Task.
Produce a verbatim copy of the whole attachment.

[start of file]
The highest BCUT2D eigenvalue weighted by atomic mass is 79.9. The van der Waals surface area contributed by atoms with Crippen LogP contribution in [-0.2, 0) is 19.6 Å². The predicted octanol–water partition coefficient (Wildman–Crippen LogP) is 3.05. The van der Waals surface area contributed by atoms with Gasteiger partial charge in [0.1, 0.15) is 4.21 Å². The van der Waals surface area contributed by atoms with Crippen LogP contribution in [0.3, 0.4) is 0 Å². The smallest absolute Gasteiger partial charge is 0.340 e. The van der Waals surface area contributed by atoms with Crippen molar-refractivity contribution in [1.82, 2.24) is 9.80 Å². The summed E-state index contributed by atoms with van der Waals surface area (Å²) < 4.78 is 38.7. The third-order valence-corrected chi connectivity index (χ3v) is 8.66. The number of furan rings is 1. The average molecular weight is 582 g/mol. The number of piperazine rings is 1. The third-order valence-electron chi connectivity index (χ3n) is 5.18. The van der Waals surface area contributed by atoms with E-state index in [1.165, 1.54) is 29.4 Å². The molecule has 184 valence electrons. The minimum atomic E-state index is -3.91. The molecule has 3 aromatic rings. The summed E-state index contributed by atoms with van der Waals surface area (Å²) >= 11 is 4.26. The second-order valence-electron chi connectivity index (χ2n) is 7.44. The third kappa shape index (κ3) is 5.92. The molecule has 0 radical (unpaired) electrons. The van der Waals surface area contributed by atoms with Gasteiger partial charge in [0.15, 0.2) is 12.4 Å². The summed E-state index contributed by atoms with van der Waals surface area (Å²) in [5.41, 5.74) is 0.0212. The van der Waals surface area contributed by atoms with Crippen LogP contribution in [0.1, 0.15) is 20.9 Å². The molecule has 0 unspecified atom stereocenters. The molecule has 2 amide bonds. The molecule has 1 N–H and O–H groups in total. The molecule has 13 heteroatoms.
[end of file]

The highest BCUT2D eigenvalue weighted by atomic mass is 79.9. The van der Waals surface area contributed by atoms with Crippen LogP contribution in [-0.2, 0) is 19.6 Å². The predicted octanol–water partition coefficient (Wildman–Crippen LogP) is 3.05. The van der Waals surface area contributed by atoms with Gasteiger partial charge in [0.1, 0.15) is 4.21 Å². The van der Waals surface area contributed by atoms with Crippen LogP contribution in [0.3, 0.4) is 0 Å². The smallest absolute Gasteiger partial charge is 0.340 e. The van der Waals surface area contributed by atoms with Crippen molar-refractivity contribution in [1.82, 2.24) is 9.80 Å². The summed E-state index contributed by atoms with van der Waals surface area (Å²) < 4.78 is 38.7. The third-order valence-corrected chi connectivity index (χ3v) is 8.66. The number of furan rings is 1. The average molecular weight is 582 g/mol. The number of piperazine rings is 1. The third-order valence-electron chi connectivity index (χ3n) is 5.18. The van der Waals surface area contributed by atoms with E-state index in [1.165, 1.54) is 29.4 Å². The molecule has 184 valence electrons. The minimum atomic E-state index is -3.91. The molecule has 3 aromatic rings. The summed E-state index contributed by atoms with van der Waals surface area (Å²) >= 11 is 4.26. The second-order valence-electron chi connectivity index (χ2n) is 7.44. The third kappa shape index (κ3) is 5.92. The molecule has 0 radical (unpaired) electrons. The van der Waals surface area contributed by atoms with Gasteiger partial charge in [0.15, 0.2) is 12.4 Å². The summed E-state index contributed by atoms with van der Waals surface area (Å²) in [5.41, 5.74) is 0.0212. The van der Waals surface area contributed by atoms with Crippen LogP contribution in [0.1, 0.15) is 20.9 Å². The molecule has 0 unspecified atom stereocenters. The molecule has 2 amide bonds. The molecule has 1 N–H and O–H groups in total. The molecule has 13 heteroatoms.